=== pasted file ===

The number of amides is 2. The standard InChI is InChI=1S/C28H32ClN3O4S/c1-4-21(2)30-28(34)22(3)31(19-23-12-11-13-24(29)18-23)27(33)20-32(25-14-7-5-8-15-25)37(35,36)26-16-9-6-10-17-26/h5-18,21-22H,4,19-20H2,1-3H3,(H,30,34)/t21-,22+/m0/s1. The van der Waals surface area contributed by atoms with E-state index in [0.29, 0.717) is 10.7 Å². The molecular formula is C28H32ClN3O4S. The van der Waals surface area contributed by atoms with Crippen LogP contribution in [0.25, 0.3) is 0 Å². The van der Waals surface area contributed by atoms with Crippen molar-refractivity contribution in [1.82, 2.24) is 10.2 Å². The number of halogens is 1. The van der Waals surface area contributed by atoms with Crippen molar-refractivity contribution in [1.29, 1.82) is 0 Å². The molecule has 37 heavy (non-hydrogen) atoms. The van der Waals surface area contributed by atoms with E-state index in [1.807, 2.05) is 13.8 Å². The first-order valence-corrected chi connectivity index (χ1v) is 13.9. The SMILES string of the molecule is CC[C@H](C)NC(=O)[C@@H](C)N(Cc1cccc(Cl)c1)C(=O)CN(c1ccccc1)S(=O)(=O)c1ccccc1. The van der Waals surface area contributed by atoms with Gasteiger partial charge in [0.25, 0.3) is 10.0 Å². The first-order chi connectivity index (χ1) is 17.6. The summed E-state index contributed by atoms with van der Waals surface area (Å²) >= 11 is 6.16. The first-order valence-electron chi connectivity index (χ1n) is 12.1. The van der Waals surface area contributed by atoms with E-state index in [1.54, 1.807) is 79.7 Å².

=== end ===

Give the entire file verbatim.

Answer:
The number of amides is 2. The standard InChI is InChI=1S/C28H32ClN3O4S/c1-4-21(2)30-28(34)22(3)31(19-23-12-11-13-24(29)18-23)27(33)20-32(25-14-7-5-8-15-25)37(35,36)26-16-9-6-10-17-26/h5-18,21-22H,4,19-20H2,1-3H3,(H,30,34)/t21-,22+/m0/s1. The van der Waals surface area contributed by atoms with E-state index in [0.29, 0.717) is 10.7 Å². The molecular formula is C28H32ClN3O4S. The van der Waals surface area contributed by atoms with Crippen LogP contribution in [0.25, 0.3) is 0 Å². The van der Waals surface area contributed by atoms with Crippen molar-refractivity contribution in [1.82, 2.24) is 10.2 Å². The number of halogens is 1. The van der Waals surface area contributed by atoms with Crippen molar-refractivity contribution in [1.29, 1.82) is 0 Å². The molecule has 37 heavy (non-hydrogen) atoms. The van der Waals surface area contributed by atoms with E-state index in [1.807, 2.05) is 13.8 Å². The first-order valence-corrected chi connectivity index (χ1v) is 13.9. The SMILES string of the molecule is CC[C@H](C)NC(=O)[C@@H](C)N(Cc1cccc(Cl)c1)C(=O)CN(c1ccccc1)S(=O)(=O)c1ccccc1. The van der Waals surface area contributed by atoms with Gasteiger partial charge in [0.25, 0.3) is 10.0 Å². The first-order chi connectivity index (χ1) is 17.6. The summed E-state index contributed by atoms with van der Waals surface area (Å²) >= 11 is 6.16. The first-order valence-electron chi connectivity index (χ1n) is 12.1. The van der Waals surface area contributed by atoms with E-state index in [1.54, 1.807) is 79.7 Å².